On the other end of the phone call was my friend Matt, the president of National Honors Society. “Molly?” he spoke slowly and unevenly. “Did you hear about Allie?”
My mind quickly flashed to the girl at the meeting on Thursday. My heart pounded as I clarified that I was thinking of the right Allie. Matt confirmed. I said that I didn’t hear what had happened.
There was a terribly long pause before Matt answered: “Allie just died of heart failure.” I heard him take in a sharp breath. “And the NHS event for tomorrow is cancelled.”
I was speechless. I just stood there with my mouth hanging open. I’m sure Matt called my name a few times before he hung up, but I heard nothing. Around me I saw people cheering and hugging and smiling and laughing. I wanted to shake them all. “Allie is dead!” I wanted to scream. “Stop being happy!”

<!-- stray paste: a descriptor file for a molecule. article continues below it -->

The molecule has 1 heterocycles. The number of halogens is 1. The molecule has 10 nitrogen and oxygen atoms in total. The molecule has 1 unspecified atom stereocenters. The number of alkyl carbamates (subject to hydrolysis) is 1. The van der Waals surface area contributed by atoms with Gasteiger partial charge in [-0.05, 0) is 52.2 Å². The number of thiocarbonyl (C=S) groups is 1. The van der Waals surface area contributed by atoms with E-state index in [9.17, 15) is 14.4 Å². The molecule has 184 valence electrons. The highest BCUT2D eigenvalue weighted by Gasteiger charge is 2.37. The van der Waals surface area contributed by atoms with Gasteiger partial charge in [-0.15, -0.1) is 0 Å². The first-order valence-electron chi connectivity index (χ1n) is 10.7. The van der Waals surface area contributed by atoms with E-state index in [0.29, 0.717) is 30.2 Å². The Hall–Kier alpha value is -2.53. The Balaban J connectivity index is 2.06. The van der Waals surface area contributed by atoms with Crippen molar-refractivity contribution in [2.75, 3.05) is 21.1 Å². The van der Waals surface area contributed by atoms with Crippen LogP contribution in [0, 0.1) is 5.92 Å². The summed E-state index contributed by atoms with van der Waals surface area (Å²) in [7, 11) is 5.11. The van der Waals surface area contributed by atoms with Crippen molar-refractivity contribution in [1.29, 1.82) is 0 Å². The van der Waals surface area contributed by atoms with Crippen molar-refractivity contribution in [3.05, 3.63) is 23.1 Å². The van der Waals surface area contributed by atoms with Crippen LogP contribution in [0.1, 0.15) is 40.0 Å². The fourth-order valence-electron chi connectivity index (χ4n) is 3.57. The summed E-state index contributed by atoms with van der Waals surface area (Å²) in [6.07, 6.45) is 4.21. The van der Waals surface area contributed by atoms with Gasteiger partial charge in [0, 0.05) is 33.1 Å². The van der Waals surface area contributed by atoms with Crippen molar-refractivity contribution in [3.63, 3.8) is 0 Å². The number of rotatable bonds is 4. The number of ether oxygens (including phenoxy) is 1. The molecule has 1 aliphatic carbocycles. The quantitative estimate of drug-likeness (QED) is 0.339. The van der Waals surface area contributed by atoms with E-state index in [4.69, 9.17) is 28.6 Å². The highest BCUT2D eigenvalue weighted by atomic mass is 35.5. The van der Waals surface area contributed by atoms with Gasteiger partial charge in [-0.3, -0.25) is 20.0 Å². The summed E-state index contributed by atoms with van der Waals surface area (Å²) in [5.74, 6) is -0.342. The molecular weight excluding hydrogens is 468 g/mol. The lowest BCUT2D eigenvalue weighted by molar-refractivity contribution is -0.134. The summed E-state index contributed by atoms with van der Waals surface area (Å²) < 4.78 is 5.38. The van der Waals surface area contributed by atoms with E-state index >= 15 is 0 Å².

Thank goodness my mother was at the competition with me because I don’t know how I could have handled myself. I sobbed in the car on the way home. Nothing made sense. Two kids in my grade were gone. They weren’t coming back. They wouldn’t graduate. They wouldn’t go to college. They wouldn’t hang out with friends anymore.
They were gone.
Allie was one of the sweetest girls I knew. She had the biggest smile I had ever seen. And I don’t think I ever saw Allie without her radiant smile. I had the sheer pleasure of knowing Allie through my history classes and through NHS. She was a bundle of emotion and energy. She was passionate about life and the people in her life. Allie loved animals and writing, and she wrote several brilliant poems. Her poems inspired me and moved me deeply.